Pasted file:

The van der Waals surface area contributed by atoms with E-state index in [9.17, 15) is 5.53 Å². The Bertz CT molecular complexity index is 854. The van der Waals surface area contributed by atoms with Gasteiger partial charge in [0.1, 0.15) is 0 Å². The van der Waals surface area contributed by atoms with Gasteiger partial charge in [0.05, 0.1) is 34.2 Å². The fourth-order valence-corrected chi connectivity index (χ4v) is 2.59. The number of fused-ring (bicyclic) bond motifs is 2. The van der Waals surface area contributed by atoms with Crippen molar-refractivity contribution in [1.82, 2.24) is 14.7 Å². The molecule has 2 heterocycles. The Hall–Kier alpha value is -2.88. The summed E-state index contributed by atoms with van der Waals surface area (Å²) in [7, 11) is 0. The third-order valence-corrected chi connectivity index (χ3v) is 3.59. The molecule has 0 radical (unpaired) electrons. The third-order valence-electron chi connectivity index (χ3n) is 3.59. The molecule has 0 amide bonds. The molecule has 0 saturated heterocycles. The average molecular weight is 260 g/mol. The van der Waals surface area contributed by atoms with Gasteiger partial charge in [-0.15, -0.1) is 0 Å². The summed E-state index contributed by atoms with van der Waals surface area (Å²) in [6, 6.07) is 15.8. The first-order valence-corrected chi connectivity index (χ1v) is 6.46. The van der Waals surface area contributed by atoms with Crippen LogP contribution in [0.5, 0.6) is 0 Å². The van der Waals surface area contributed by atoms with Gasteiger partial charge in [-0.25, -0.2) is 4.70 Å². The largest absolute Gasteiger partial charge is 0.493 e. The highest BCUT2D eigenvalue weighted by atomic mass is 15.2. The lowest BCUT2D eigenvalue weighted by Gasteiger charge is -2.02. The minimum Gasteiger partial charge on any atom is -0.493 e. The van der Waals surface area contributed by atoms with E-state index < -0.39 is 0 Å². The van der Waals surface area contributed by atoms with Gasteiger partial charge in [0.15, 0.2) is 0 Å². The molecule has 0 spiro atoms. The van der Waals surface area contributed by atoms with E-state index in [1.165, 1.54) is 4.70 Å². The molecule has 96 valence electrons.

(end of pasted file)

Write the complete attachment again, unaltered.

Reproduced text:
The van der Waals surface area contributed by atoms with E-state index in [9.17, 15) is 5.53 Å². The Bertz CT molecular complexity index is 854. The van der Waals surface area contributed by atoms with Gasteiger partial charge in [0.1, 0.15) is 0 Å². The van der Waals surface area contributed by atoms with Gasteiger partial charge in [0.05, 0.1) is 34.2 Å². The fourth-order valence-corrected chi connectivity index (χ4v) is 2.59. The number of fused-ring (bicyclic) bond motifs is 2. The van der Waals surface area contributed by atoms with Crippen molar-refractivity contribution in [1.82, 2.24) is 14.7 Å². The molecule has 2 heterocycles. The Hall–Kier alpha value is -2.88. The summed E-state index contributed by atoms with van der Waals surface area (Å²) in [7, 11) is 0. The third-order valence-corrected chi connectivity index (χ3v) is 3.59. The molecule has 0 radical (unpaired) electrons. The third-order valence-electron chi connectivity index (χ3n) is 3.59. The molecule has 0 amide bonds. The molecule has 0 saturated heterocycles. The average molecular weight is 260 g/mol. The van der Waals surface area contributed by atoms with Gasteiger partial charge in [-0.15, -0.1) is 0 Å². The summed E-state index contributed by atoms with van der Waals surface area (Å²) in [6, 6.07) is 15.8. The first-order valence-corrected chi connectivity index (χ1v) is 6.46. The van der Waals surface area contributed by atoms with Crippen LogP contribution in [0.5, 0.6) is 0 Å². The van der Waals surface area contributed by atoms with Gasteiger partial charge in [-0.25, -0.2) is 4.70 Å². The largest absolute Gasteiger partial charge is 0.493 e. The highest BCUT2D eigenvalue weighted by atomic mass is 15.2. The lowest BCUT2D eigenvalue weighted by Gasteiger charge is -2.02. The minimum Gasteiger partial charge on any atom is -0.493 e. The van der Waals surface area contributed by atoms with E-state index < -0.39 is 0 Å². The van der Waals surface area contributed by atoms with Gasteiger partial charge in [0.15, 0.2) is 0 Å². The molecule has 0 spiro atoms. The van der Waals surface area contributed by atoms with E-state index in [1.165, 1.54) is 4.70 Å². The molecule has 96 valence electrons.